Nigerian army releases 128 Boko Haram suspects

Maiduguri - Nigeria's army said on Wednesday it had released 128 detainees held on suspicion of being Boko Haram militants, two months after nearly 200 others were freed after security screening.

Human rights groups have repeatedly accused the military of arbitrary detention of civilians in the country's northeast, which has been wracked by Islamist violence in the last six years.

Senior commanders have strongly rejected claims of wrongful imprisonment, torture, ill-treatment and even extra-judicial killings of prisoners.

A batch of 182 detainees was released in early July and on Wednesday 128 more - 109 men, seven women and 12 boys - were handed over to the Borno state governor Kashim Shettima in Maiduguri.

All had been arrested across the state as part of counter-insurgency operations, said Nigeria's highest-ranking army officer, Lieutenant General Tukur Buratai, who was at the ceremony.

They were declared "clean" after screening from military intelligence officers, the police and members of the Department of State Security or secret police, the chief of army staff added.

"This is [a] clear manifestation that the army is clearly professional," Tukur said at the handover.

Amnesty International said in June there was sufficient evidence for the International Criminal Court to probe senior Nigerian officers for war crimes because of the treatment of detainees.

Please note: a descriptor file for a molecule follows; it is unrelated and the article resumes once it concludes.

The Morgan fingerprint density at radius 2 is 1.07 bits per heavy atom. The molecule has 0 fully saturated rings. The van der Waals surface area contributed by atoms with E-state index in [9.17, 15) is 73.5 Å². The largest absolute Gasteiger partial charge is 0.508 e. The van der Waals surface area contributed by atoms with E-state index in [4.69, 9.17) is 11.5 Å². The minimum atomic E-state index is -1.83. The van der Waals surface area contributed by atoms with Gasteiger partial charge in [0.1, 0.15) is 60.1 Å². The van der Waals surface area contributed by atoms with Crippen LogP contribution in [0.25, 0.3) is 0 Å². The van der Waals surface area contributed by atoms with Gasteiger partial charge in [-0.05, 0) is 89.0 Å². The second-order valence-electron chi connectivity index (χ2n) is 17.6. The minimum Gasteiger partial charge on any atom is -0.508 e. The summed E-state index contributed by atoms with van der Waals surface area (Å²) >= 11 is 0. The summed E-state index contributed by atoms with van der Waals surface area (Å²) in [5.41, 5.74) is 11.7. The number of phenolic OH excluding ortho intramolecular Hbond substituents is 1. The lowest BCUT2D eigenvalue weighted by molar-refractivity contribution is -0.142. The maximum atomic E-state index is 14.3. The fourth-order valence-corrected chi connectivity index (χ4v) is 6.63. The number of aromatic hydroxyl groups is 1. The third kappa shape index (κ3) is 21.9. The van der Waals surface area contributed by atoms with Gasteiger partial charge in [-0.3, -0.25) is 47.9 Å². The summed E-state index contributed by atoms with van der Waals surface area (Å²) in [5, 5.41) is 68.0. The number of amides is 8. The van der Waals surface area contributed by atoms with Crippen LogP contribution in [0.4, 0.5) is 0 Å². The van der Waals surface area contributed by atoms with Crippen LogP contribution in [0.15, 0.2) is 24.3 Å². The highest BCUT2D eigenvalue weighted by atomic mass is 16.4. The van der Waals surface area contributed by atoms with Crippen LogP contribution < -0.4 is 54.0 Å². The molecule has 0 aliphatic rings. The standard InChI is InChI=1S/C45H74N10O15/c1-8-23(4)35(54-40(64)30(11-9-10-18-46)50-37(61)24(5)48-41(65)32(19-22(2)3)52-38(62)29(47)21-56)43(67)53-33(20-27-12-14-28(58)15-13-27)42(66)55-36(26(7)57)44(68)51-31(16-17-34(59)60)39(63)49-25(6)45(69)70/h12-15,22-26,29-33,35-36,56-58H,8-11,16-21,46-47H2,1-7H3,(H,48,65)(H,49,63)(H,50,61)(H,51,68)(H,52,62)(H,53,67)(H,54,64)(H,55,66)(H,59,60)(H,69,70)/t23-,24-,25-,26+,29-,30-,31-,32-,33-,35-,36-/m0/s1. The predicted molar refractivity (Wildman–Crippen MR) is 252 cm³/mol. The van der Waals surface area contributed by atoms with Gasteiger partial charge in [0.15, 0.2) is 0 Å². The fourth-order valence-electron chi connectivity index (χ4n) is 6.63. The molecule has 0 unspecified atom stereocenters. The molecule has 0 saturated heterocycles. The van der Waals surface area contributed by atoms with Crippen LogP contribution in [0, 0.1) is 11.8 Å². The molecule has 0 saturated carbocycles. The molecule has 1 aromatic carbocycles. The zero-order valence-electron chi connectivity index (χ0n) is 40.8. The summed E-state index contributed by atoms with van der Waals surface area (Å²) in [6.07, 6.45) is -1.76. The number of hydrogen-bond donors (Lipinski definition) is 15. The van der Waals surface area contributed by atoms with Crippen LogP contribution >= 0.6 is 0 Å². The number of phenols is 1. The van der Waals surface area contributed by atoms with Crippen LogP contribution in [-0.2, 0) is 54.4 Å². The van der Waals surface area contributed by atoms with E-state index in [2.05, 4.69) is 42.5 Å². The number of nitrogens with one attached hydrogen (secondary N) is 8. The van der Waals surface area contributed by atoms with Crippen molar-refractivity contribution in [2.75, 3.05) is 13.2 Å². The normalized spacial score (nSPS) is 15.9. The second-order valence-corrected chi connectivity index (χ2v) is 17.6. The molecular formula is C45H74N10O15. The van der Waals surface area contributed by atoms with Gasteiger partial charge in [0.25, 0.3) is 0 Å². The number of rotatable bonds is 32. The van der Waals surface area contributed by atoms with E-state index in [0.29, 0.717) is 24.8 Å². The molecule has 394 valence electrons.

At least 20 000 mostly young men and boys have been arrested during the conflict while hundreds of people were unlawfully killed and thousands more died in military custody, the group alleged.

UN rights chief Zeid Ra'ad Al Hussein echoed Amnesty's concerns.

President Muhammadu Buhari, who has made defeating Boko Haram a priority and vowed to review military rules of engagement to try to end concerns about rights violations, has promised to probe the claims.

Last month he gave his new team of military three months to defeat the ISIS group-allied rebels, whose insurgency has left at least 15 000 dead and displaced more than two million since 2009.

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